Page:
(Fruit-bearing Liberica trees // Hana Choi, 96B cafe & roastery)
Not knowing what to expect, Hana decided to pre-order a sample of this coffee. A few months later, 10 kg arrives at 96B doorstep. Natural processed Liberica proved to be clean, juicy, sweet, with a mild acidity. While the aroma right after roasting resembles that of puffed brown rice, when fully developed, the dry aroma is quite fruity. For 2018 harvest, 96B worked with five households in Lam Ha, collecting more than one ton of Liberica coffee. The rest is, indeed, history.
About five tons of ripe cherries are carefully picked, and dried under the sun for 12-15 days, before being hulled, to produce one ton of green beans. Due to the village’s geographical and logistical challenge, we encouraged the farmers to go with natural processing. As the mucilage and sugar content are exceptionally high, frequent raking is necessary to prevent mold development and pests. Before roasting, the green beans go through another process of hand-sorting to remove defects.
(Left: Ripe cherries; Right: Due to its susceptibility to ants, up to 50% of the total green beans are not up to 96B’s standards. Hand-sorting is necessary to produce quality beans. // Hana Choi, 96B cafe & roastery)
(Left: We opt for natural processing due to the village’s geographical and resource constraints; Right: Beans after hand-sorting. // Hana Choi, 96B cafe & roastery)
III. Moving forward
Upon first glance, Liberica seems to possess only undesirable traits: low productivity, slow to produce fruits, difficult to harvest, complicated to process, and bears little reputation. And yet, for the past three years, we have steadfastly held onto our commitment with the farmers of Lam Ha and with this underrated species. With proper processing, sorting, and roasting, 96B team believes that Liberica deserves to be known and to be savoured - for the coffee itself should not be appreciated only for its rarity but also for its taste.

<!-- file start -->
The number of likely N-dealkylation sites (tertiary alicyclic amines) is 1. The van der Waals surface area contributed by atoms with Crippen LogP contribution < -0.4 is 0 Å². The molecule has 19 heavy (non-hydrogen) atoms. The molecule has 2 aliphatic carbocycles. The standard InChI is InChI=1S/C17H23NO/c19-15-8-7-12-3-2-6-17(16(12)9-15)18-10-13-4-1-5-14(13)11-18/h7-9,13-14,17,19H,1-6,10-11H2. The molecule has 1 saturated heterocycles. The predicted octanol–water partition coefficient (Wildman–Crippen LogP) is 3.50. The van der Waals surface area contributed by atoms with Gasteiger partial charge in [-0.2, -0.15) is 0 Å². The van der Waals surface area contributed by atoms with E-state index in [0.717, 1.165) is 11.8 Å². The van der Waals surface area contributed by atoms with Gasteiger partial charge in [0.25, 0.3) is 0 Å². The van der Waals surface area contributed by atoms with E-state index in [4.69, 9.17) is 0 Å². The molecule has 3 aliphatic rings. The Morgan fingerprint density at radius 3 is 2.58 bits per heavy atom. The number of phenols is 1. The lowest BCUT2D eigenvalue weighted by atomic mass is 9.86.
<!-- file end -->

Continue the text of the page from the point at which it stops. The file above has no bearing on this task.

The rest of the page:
As the new harvest is coming, we are committed to promoting and spreading awareness about this unique coffee. For the first time, we are confident to serve Liberica on its own, instead of blending the beans with Catimor or Robusta for some of our signature blends. Constant improvement will eventually pay off. And together with our farmers, we are striving to constantly improve our coffee quality.
(Three blends and one single-variety offerings at 96B shop // Thai Dang, 96B cafe & roastery)
Charrier, A., P. Lashermes and A. B. Eskes. "Botany, Genetics and Genomics of Coffee" in Wintgens, Jean Nicolas (Eds). 2012. Coffee: Growing, Processing, Sustainable Production. 2nd ed. Singapore: WILEY-VCH.
Hoos, Rob, 2015. Modulating The Flavor Profile of Coffee One Roaster’s Manifesto. Portland.
Linh, Liew Siew, Nik Ismail Nik Daud and Osman Hassan. 2019. "Determination Of Coffee Content In Coffee Mixtures." Malaysian Journal of Analytical Sciences, Vol. 7, No.2 (2001) 327-332.
Mubarak, Aidilla, Kevin D. Croft, Catherine B. Bondonno, Nurul Sakinah Din. 2019. "Comparison of Liberica and Arabica Coffee: Chlorogenic Acid, Caffeine, Total Phenolic and DPPH Radical Scavenging Activity." Asian J Agric & Biol. 7 (1): 130-136.
FAO Ecocrop. "Coffea liberica." http://ecocrop.fao.org/ecocrop/srv/en/cropView?id=751 (accessed 6 January 2020).
The Prima Donna Life. 2019. “Liberica Coffee: The Rarest Type of Coffee.” https://theprimadonnalife.com/know-your-coffee-beans/ (accessed 6 January 2020).